123 km: 800 meters up and 430 down
This is the start of another four day section, and this was the easiest of the four days.
Instead of having to take notes from a whiteboard like previous trips, this trip we get them passed out in their already printed version. Some riders pour over them, highlighting certain bits, others – like me – shove them in their pocket to be taken out if needed if there is confusion about which way to go.
We started at 8am with a convoy, which was meant to be for 4 km but after 1.5 km most of the convoy was out of sight due to having to stop at the lights. As Gergo doesn’t flag or give notes for the convoy to ensure riders don’t go off on the their own, it was just by good luck and guessing that we managed to stay on the right track.
The first 18 km was along along the coast, then we turned inward and took the last view of the Adriatic Sea (the top of the Mediterranean). The next time we see the sea we will be in the Netherlands.
We went through a town called Palmanova, which is an excellent example of a star fort from the Renaissance. This was built by the Venetians in 1593. The whole town is walled, and there are only entrances/exits through the walls.
There was a big market in the square with lots of stalls selling food, clothes, cooking ware, and lots of fresh flowers.
Where we stopped for lunch there was a man trimming his hedge who was chatting away to all the riders, and telling to make sure that they stopped in the next town Mortegliano to see the biggest bell tower in Europe.
One of the TDA staff Ozgur had made homemade lemonade for lunch, which was very thirst quenching. It’s made from lemonade, honey, water and soda water.
In the afternoon the breeze from most of morning was replaced by beating sun, it was 35 degrees C and felt hotter.
There were lots of very long straights, broken up with interesting small towns. All the town were deserted and the shops were shut as it was siesta time.
Whilst going around a roundabout I was bit/stung by bug (through my riding top!). I wasn’t sure what it was, but took an antihistamine just in case it was a bee or a wasp. Luckily I did, as later that night when I had a look I had a big welt.
The last twenty km of the day seemed to go on and on, a bit of an uphill gradient, and into a bit of head wind.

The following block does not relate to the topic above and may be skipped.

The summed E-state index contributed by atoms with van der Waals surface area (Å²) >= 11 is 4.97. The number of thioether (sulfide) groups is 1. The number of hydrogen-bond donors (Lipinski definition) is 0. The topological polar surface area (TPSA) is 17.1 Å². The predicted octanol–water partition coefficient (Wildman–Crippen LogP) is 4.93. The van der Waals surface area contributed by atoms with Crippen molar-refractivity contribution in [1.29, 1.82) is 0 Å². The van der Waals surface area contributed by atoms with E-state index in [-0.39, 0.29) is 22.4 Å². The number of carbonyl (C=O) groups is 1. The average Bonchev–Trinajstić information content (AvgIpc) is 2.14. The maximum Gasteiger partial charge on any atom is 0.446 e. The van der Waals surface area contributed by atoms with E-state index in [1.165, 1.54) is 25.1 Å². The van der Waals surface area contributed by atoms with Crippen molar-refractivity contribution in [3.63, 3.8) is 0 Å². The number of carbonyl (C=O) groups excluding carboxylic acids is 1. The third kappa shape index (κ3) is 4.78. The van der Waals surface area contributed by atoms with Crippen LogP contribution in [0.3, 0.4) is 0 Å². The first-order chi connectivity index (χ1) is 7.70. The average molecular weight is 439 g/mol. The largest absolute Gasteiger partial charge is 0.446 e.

Although we were riding towards the Dolomites, because of the heat haze we did not get a view of them until about 8 km before the end of the ride, where they slowly started to appear through the haze.
We got to the hotel at 5pm and found out dinner would not be until 8pm. To start off with I could not find my bag anywhere. I looked through the bags twice, and was starting to get really worried. I then went through the bags again, bag by bag. I had never noticed until now that my red bag is actually half black. The bottom half is black and it was upside down. Relieved, I went off to the room to get cleaned up.
The hotel room had a nice big bath so I had a relaxing soak and then I intended to have a quick nap, but ended up sleeping for two hours. I was more tired than I would have expected, as not much climbing, but we had had 9 hours in the sun and although there was not much climbing there was no real downhill, so we were constantly peddling all day.
Dinner was tomato pasta, grilled pork and potato, vanilla ice cream, washed down with sparkling water. I had dinner with Brett, Miriam, Tom and Cathy.
Tom and Miriam, retired they live in New York, and have 3 sons and one grandson. No pets. This is their 4th TDA tour. Miriam was a lawyer and then taught law, and Tom was an engineer.
Cathy is from Milwaukee, Wisconsin. She lives with her partner Peggy (who doesn’t like bike touring, so is not on the trip). They have no children and have a German short haired pointer. Cathy has done 2 previous TDA rides and is an ED doctor.
Tomorrow is going to be a big day, 130 km and 2600 meters climbing and I am feeling a bit daunted. We are going to be climbing through the Dolomites.
The Dolomites are the mountain range located in north-eastern Italy, and form part of the Southern Limestone alps. The Dolomites are also known by the name The Pale Mountains, they take this name from the carbonate rock dolomite. The rock was named for the 18th century French mineralogist Deodat Gratel de Dolomieu (1750 to 1801) who was the first to describe the mineral.
The Dolomites are renown for skiing, mountain climbing, cycling, and BASE jumping.
The first week in July is the Maratona dles Dolomites, where in a single day, road bikers climb all 7 mountain passes.